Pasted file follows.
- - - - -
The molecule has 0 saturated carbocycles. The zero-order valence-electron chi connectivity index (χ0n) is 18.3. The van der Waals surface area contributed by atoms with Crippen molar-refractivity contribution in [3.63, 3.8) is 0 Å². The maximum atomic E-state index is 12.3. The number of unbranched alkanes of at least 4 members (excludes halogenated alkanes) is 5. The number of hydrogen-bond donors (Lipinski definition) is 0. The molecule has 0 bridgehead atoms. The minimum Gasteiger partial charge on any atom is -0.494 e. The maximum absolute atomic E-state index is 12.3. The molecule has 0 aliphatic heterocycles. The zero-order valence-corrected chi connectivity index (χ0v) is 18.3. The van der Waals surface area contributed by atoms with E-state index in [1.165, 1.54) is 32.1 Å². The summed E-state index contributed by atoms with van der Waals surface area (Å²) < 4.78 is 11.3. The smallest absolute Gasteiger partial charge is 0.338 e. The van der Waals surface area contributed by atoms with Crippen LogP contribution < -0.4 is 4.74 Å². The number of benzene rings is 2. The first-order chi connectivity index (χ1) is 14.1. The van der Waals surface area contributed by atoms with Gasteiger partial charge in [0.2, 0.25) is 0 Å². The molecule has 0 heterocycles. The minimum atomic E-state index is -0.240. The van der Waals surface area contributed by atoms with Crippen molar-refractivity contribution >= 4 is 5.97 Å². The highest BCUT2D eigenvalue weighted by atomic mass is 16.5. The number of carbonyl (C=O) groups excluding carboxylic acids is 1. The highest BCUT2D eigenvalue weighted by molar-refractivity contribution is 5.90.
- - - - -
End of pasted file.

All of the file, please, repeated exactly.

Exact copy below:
The molecule has 0 saturated carbocycles. The zero-order valence-electron chi connectivity index (χ0n) is 18.3. The van der Waals surface area contributed by atoms with Crippen molar-refractivity contribution in [3.63, 3.8) is 0 Å². The maximum atomic E-state index is 12.3. The number of unbranched alkanes of at least 4 members (excludes halogenated alkanes) is 5. The number of hydrogen-bond donors (Lipinski definition) is 0. The molecule has 0 bridgehead atoms. The minimum Gasteiger partial charge on any atom is -0.494 e. The maximum absolute atomic E-state index is 12.3. The molecule has 0 aliphatic heterocycles. The zero-order valence-corrected chi connectivity index (χ0v) is 18.3. The van der Waals surface area contributed by atoms with E-state index in [1.165, 1.54) is 32.1 Å². The summed E-state index contributed by atoms with van der Waals surface area (Å²) < 4.78 is 11.3. The smallest absolute Gasteiger partial charge is 0.338 e. The van der Waals surface area contributed by atoms with Crippen LogP contribution < -0.4 is 4.74 Å². The number of benzene rings is 2. The first-order chi connectivity index (χ1) is 14.1. The van der Waals surface area contributed by atoms with Gasteiger partial charge in [0.2, 0.25) is 0 Å². The molecule has 0 heterocycles. The minimum atomic E-state index is -0.240. The van der Waals surface area contributed by atoms with Crippen molar-refractivity contribution >= 4 is 5.97 Å². The highest BCUT2D eigenvalue weighted by atomic mass is 16.5. The number of carbonyl (C=O) groups excluding carboxylic acids is 1. The highest BCUT2D eigenvalue weighted by molar-refractivity contribution is 5.90.